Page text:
Another innovation has been the modular design of the drones, enabling components to be switched out easily. At distribution centres, drones are essentially disassembled – and as part of the launch procedure, the battery and GPS module is plugged in, along with the payload and wings. The launch crew then use a mobile phone app to run pre-flight checks, which are validated using computer vision to analyse that, for example, the ailerons are functioning correctly. If any of the parts are defective, they can be easily swapped for others.
“We wanted to make it like a NASCAR,” says Hamilton, referring to how almost every part of a car can be quickly replaced at a pit stop during a race.
Making the drones modular also solved another problem that had been frustrating the company: GPS lock. With the first planes, they discovered that the crucial navigation units took a minute or two to fully lock-on to the GPS satellites which delayed launches. With the latest generation, with the brains of the drone now being a modular unit, it meant that GPS system could lock on well in advance of flight – reducing the time between preparation and take-off.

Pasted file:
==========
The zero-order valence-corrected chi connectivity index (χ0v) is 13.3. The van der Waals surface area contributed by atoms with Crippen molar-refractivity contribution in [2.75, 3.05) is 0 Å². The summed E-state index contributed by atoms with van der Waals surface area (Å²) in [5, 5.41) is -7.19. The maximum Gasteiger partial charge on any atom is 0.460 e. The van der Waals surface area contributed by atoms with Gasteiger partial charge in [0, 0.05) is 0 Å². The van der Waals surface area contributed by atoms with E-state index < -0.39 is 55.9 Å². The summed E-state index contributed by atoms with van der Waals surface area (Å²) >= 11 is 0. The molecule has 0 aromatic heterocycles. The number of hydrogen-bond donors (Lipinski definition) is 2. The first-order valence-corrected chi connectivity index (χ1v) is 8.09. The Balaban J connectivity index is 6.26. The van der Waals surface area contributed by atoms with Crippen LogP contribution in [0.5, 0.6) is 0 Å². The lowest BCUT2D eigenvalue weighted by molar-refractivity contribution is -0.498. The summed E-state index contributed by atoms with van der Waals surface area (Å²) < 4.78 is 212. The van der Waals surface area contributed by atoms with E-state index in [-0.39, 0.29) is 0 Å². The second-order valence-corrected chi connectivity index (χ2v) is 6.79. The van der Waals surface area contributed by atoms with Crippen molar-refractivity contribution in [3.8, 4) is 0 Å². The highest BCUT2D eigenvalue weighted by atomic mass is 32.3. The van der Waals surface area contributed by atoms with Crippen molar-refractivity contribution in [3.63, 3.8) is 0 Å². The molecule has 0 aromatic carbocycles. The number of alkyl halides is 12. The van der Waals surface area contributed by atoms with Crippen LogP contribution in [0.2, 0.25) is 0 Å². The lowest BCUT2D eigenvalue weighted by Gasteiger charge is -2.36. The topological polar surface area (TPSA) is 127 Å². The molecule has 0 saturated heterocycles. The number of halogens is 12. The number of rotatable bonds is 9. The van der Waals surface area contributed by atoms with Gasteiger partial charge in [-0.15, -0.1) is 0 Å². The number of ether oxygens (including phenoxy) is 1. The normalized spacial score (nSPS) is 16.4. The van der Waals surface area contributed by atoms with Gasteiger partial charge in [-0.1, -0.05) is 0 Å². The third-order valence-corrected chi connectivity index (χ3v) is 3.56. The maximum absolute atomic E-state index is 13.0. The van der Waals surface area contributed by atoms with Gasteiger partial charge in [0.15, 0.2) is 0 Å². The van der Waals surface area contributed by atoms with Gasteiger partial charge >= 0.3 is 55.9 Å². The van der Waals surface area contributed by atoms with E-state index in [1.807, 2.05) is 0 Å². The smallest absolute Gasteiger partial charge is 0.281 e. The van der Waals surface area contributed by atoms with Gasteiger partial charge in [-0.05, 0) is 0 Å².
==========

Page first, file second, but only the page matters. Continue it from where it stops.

Unsurprisingly, safety has also been important to Zipline. The main distribution centre is close to the country’s main airport, so dispatchers must coordinate with air traffic control when launching drones – and distribution centres even have a small control tower for this purpose. The drones can also be instructed to land remotely, and even have a built in parachute should they begin to fall. The drone is also built with two motors, two communications and two power systems, so that if one fails, the other can take over.